Archaeology Magazine Archive

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World Roundup Volume 58 Number 5, September/October 2005


French archaeologists hailed a limestone statue of a pharaoh from the 13th Dynasty (1781-1650 B.C.) as one of the most significant recent discoveries from their excavations at the royal city of Karnak. Believed to portray Neferhotep I, the figure is one half of a double statue that archaeologists believe depicts two images of the same pharaoh holding hands. The second half of the statue remains buried and will be excavated next year.

Asia & the Pacific

The country's earliest human sacrificial site has been found in Hunan Province. The 7,000-year-old cult site near Hongjiang City contained an altar with in situ human remains. A separate site for animal sacrifice, containing the remains of deer, tortoises, and pigs, was found nearby.
[image][LARGER IMAGE] (

Archaeologists working near the city of Raipur announced the discovery of a 15-square-mile complex containing more than 200 Buddhist, Jain, and Shiva temples from the sixth and seventh centuries A.D. While the temple complex is the largest yet found from the period, archaeologists are most intrigued by the erotic animal portraits found carved in stone at the site, calling them "the rarest of carvings seen in archaeology."

Archaeologists trying to reconstruct the original water system around the Taj Mahal unexpectedly discovered a structure adjoining the famous seventeenth-century monument. Preliminary investigations suggest that the building, on the bank of the Yamuna River, was a rest house for travelers.
[image][LARGER IMAGE] (

Human remains without arm and leg bones have been turning up during sewer-line excavations, and archaeologists suspect the absent limbs were fashioned into the lethal Chamorro spearheads so feared by Spanish colonists. More than 40 sets of remains, tentatively dated to the sixteenth and seventeenth centuries, with missing longbones have been discovered since last year, leading researchers to believe they have located a Chamorro village.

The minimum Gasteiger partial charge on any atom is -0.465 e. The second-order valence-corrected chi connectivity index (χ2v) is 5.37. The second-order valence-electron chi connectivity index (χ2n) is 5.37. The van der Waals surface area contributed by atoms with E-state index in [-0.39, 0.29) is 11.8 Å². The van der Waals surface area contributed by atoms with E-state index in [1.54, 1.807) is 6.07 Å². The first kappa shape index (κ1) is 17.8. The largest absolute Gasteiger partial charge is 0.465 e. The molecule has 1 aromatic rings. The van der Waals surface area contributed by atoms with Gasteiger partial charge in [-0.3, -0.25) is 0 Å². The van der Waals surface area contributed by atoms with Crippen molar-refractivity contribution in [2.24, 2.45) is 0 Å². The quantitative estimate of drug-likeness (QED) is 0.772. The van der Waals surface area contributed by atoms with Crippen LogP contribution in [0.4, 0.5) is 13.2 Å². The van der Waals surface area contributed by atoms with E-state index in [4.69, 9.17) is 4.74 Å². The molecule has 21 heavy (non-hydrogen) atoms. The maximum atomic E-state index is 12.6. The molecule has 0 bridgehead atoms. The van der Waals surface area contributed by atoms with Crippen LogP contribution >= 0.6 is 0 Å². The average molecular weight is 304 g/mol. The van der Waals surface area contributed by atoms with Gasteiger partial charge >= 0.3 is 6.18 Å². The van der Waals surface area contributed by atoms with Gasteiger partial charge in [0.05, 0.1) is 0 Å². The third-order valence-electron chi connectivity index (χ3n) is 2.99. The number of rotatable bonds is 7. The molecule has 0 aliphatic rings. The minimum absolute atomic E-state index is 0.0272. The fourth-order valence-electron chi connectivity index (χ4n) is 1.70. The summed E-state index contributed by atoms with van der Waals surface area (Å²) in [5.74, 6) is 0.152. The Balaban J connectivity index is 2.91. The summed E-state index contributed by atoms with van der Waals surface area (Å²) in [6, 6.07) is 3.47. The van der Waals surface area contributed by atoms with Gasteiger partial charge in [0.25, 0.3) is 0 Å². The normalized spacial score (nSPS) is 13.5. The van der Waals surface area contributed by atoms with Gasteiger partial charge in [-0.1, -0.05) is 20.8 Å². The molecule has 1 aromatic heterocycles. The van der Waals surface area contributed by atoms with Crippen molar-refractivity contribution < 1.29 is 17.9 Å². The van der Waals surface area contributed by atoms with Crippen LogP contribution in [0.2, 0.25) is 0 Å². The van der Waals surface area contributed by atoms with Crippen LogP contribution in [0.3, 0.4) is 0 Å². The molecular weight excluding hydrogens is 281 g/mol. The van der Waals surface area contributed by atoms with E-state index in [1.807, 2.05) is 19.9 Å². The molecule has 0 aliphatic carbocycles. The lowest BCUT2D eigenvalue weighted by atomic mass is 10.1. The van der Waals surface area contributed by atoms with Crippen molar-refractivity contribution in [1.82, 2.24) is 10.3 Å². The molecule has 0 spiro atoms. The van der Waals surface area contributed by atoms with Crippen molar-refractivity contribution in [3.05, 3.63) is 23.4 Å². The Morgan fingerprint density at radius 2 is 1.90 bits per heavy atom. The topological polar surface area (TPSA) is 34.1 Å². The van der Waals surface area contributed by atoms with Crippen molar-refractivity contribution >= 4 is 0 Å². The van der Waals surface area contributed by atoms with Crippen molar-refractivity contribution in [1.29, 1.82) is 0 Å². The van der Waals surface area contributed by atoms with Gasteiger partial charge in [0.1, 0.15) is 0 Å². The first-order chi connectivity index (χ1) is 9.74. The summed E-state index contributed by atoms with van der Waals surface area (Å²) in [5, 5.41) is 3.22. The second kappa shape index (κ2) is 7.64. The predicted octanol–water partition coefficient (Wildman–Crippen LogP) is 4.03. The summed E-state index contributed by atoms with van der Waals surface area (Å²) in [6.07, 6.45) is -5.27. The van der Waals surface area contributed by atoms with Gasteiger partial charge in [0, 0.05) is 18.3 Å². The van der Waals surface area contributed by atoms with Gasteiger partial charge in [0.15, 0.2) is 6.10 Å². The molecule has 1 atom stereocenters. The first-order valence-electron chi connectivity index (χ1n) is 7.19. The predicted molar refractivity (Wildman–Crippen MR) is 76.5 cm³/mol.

Central America

Close on the discovery of the richly appointed tomb of a woman who ruled the Maya center of Waka' in the seventh or eighth century A.D., researchers have uncovered an unusual fourth-century burial containing the bodies of two sacrificed high-status women, one of whom was pregnant. Archaeologist David Friedel suspects they may have been sacrificed in a dedication ceremony or following a power struggle in an attempt to wipe out the previously ruling bloodline. This jade diadem fragment is one of the many impressive artifacts found in the royal tomb.
[image][LARGER IMAGE] (© David Lee/Proyecto Arqueológico Waka')


Calling it their most important urban find in several years, Gibraltar Museum archaeologists announced the discovery of the Gate of Grenada, the main entrance to the city during the fourteenth century, when the rock was under North African rule. Describing the well-preserved pillar bases that once formed the gate as "of a scale comparable to the Alhambra itself," the archaeologists said the find revealed the important connection between Gibraltar and Grenada at the time.

United Kingdom
Fashion victims? Archaeologists are snickering at the recent find of a Roman razor handle in the shape of a man's leg clad in a thick sock and sandal. The copper handle was one of several objects found in the River Tees in northern England and demonstrates that the Romans held steadfastly to their beloved footwear despite the bitter weather of the empire's northern frontier.
[image][LARGER IMAGE] (P. Walton)

United Kingdom
Cesspits show that medieval Glaswegians ate more healthfully than their modern counterparts, and now local officials are hoping to use the archaeological evidence to help tackle the obesity epidemic among the city's chip-loving citizens. Large amounts of plant and fish remains and smaller quantities of animal bones have been found during excavations, and these finds will be highlighted on the city's new Medieval Trail, to run from Glasgow Cathedral to the River Clyde.

North America

While politicians were busy fighting over a proposed Wal-Mart Supercenter in Mesa this spring, archaeologists at the 240-acre development site were excavating one of the largest Hohokam canal systems ever discovered in the region. The 20 canals, estimated to have been built as early as A.D. 600, are up to 45 feet wide and 16 feet deep. Six pit houses were also found at the site.

See "
Insider: Fantastic Footprints."

* For more news, see "From the Trenches."

© 2005 by the Archaeological Institute of America